(Reuters) – U.S. chipmaker Qualcomm Inc (QCOM.O) on Friday extended the tender offer for its proposed $44 billion deal to buy NXP Semiconductors NV (NXPI.O) for the 29th time as it awaits clearance from the Chinese government.
Qualcomm, which supplies chips to Android smartphone makers and Apple (AAPL.O), will become the leading supplier to the fast-growing automotive chip market if the deal goes through.
The biggest-ever deal in the semiconductor industry has faced hurdles from the onset, starting with the opposition from NXP shareholders who complained that Qualcomm’s $110 per share offer undervalued the company.
The shareholders, which included hedge funds Elliott Advisors (UK) Ltd and Soroban Capital Partners LP, held out for more than a year since the offer was made in 2016.
Qualcomm relented in February and raised its bid to $127.50 per share as a move to defend itself from a hostile $121 billion takeover bid from Broadcom Ltd (AVGO.O).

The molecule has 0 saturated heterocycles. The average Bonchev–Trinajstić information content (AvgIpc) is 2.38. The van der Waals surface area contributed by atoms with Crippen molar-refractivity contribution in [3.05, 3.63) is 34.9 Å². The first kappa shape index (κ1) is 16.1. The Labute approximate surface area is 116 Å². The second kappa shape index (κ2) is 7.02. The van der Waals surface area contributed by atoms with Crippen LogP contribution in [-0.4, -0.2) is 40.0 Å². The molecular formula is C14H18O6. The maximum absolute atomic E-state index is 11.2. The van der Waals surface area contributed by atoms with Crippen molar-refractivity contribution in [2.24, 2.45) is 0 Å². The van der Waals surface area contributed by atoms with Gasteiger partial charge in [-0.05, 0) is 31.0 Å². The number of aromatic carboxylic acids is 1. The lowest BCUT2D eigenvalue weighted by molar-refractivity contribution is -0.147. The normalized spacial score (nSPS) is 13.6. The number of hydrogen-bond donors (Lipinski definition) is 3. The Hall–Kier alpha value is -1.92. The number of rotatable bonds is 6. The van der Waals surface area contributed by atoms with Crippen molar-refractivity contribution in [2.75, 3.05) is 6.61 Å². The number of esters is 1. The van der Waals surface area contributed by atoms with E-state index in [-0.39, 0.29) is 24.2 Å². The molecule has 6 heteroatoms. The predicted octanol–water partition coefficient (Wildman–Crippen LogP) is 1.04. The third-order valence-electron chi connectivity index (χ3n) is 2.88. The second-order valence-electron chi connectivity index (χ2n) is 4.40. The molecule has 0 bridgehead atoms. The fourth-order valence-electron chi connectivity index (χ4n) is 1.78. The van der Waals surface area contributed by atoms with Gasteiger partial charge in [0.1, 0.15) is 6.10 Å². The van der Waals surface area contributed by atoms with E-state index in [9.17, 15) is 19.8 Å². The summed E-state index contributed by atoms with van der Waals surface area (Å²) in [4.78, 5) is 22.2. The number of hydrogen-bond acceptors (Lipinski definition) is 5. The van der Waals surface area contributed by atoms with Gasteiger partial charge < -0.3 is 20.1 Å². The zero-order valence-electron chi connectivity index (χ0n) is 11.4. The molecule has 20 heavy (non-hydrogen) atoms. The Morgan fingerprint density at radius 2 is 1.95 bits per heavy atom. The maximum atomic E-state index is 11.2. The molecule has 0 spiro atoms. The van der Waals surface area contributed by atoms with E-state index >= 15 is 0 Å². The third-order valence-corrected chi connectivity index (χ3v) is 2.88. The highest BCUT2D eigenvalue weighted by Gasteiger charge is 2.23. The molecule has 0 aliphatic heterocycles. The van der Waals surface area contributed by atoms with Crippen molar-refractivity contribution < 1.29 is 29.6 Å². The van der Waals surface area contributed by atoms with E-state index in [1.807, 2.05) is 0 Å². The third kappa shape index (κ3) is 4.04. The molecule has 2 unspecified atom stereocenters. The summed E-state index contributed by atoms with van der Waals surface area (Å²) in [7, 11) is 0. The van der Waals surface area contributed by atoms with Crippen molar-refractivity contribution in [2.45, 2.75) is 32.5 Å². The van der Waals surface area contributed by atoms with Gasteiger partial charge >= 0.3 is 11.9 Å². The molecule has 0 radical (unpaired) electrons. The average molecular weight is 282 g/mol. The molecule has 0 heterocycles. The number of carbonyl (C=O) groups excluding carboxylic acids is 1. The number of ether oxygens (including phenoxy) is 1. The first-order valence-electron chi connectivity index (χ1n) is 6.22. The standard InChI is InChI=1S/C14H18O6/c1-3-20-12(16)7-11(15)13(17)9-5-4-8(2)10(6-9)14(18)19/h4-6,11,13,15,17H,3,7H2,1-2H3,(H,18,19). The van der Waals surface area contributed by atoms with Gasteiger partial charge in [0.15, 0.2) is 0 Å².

Although the deal has been cleared by eight of the nine required global regulators, it now faces a new hurdle in the form of China’s Ministry of Commerce (MOFCOM) amid rising trade tensions between Washington and Beijing.
MOFCOM, however, has approved two smaller semiconductor deals involving American companies this year.
Qualcomm, which extended its tender offer every month last year, has now been doing it every week.
On Friday it extended its cash tender offer to buy all of NXP shares to July 6 from June 29.
The tender offer will continue to be extended until all conditions are satisfied or waived, or until the tender offer is terminated, Qualcomm said.
Shares of the company rose 1.1 percent to $56.52, while those of NXP fell marginally on Friday.
Reporting by Sonam Rai in Bengaluru; Editing by Anil D’Silva